Go big or go home: this year we planted over 300 cider apple trees. I say “we” loosely; mostly it was 20 very kind friends who took time out on a Saturday two weeks ago, on a day threatening snow, thunder and other weatherly misdeeds. I can plan for just about everything, except the weather. But as I said more than once that morning, as the forecast looked pretty dodgey, “this train has already left the station.” Luckily for us, no one was much deterred by the weatherman. We live in Wayne County, we don’t listen to no stinkin’ weatherman, who is usually wrong anyway.
Wrong he was. The sun broke out for a microsecond, and while the wind blew, no precipitation in any form fell. The crew gathered up; I forgot to even offer coffee as I started the speechifying. There was a plan…
First we sorted some of the most beautiful trees yet. I could hardly believe they were only a year old, custom grafts done for us by Cummins Nursery in Ithaca. We counted them out by row according to the master spreadsheet. Out in the field, some holes (all augured ahead of time) would be left empty for trees that were on order but had not yet arrived from other nurseries. I had marked these holes with pieces of lath to signify “pretend this hole is occupied by a pear tree.” We are alternating crops in some rows as part of our permaculture program with things like Shipova, quince and elderberry. If it can possibly grow here and it ferments into a country wine or hard cider, I’ll try it.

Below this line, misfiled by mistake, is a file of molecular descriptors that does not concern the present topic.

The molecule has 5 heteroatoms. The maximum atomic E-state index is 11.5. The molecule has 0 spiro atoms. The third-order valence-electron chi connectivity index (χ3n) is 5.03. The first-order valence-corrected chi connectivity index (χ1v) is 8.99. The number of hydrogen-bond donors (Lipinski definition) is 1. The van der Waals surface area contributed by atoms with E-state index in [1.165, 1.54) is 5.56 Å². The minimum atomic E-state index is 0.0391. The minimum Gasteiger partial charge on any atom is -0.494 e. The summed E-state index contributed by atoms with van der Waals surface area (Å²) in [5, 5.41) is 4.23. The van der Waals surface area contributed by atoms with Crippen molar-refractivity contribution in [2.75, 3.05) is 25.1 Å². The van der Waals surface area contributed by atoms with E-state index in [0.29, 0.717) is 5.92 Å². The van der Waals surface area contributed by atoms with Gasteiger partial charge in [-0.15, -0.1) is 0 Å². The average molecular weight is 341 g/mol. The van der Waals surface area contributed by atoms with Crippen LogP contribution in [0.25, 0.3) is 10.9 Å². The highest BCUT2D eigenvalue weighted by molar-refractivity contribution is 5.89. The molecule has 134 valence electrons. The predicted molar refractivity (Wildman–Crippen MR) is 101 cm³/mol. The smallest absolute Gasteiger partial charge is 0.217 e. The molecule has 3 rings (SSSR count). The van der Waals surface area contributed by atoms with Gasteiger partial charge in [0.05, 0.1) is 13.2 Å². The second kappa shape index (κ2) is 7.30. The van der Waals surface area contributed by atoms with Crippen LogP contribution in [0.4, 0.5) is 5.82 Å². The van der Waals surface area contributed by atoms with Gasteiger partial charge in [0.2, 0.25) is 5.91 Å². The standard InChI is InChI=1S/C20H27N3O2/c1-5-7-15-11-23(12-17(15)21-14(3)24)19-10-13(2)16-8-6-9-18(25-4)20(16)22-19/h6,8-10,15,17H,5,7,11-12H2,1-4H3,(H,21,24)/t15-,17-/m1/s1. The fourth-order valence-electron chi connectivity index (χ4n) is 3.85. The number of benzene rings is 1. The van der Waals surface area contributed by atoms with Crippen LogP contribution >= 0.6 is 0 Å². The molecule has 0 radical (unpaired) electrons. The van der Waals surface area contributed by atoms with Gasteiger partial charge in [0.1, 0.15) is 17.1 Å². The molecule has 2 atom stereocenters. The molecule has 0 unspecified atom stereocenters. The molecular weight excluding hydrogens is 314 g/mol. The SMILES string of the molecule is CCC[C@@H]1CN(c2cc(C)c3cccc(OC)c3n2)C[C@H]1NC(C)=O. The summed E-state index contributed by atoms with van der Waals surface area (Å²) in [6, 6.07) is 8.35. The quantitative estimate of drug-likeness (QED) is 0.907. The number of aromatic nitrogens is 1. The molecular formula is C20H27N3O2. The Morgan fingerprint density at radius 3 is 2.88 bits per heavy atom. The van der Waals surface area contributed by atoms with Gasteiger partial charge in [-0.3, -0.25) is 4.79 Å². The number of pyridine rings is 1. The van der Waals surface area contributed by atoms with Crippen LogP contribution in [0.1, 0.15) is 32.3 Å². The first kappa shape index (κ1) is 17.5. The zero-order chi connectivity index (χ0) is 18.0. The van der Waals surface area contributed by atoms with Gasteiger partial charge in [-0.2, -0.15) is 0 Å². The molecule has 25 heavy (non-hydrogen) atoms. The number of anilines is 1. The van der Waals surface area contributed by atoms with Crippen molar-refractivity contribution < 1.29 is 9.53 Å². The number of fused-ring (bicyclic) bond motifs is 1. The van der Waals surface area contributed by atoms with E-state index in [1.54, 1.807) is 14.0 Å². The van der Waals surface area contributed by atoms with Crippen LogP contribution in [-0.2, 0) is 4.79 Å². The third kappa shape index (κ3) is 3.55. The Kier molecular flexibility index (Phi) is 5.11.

As we have done in years past, the trees all got a mycorrhizal inoculation root dip. We also added Azomite and rock phosphate into the planting hole this year. Incredibly helpful were the folks like Sarah, Bryan, Scott, Lisa, and Lee, who knew the drill and could help others help us while R and I were running around looking after details like extra buckets, coffee breaks and hauling out more trees. Folks who arrived a bit later just jumped right in, and we could have gone even faster except for the early shortage of red Solo cups we used to measure out the minerals.
Wow, they were fast! As predicted, I didn’t plant a single tree that morning, but my friends got 300 of them into the ground in less than three hours. What next? Lunch!
Local caterers Clark and Teri Taylor of Two Cents Catering put on a spread. We popped open some celebratory hard cider. The current house cider is Querry, a blend of quince, apple and pear juices from Bonny Doon Winery. When I heard Randall Graham, one of my favorite winemakers of all time, had blended quince juice into his cider, I immediately placed an order for quince trees.
I am never very good at photo-documenting my own events. I didn’t even blog last year’s (much smaller) planting party. There’s something in my brain that does not switch well between active participant and active observer. Thanks to John McCarthy for not only planting trees but letting me use his photos of the day. He even got one of me.
After the party it warmed up like it was actually spring. I was spending a good part of each day watering in the trees by hand to my satisfaction. Then the weather turned crazy cold and snowy for May, but everything is starting to bud out. I was a bit worried about the cherries, which had already put out some leaves that froze back, but they are coming back around.
The cliche would be to say “we couldn’t have done it without you.” The truth is, we could have, but it would have been a week-long voyage to hell for the two of us to do it alone. This way was much more fun! Having our friends plant trees that someday will put food on all our tables and cider in our glasses is a blessing that will last for years. I hope you all come back, when the trees are big enough to string colored lights down each row, and we can have a real party, no shovels in the dress code. Until then, thank you all!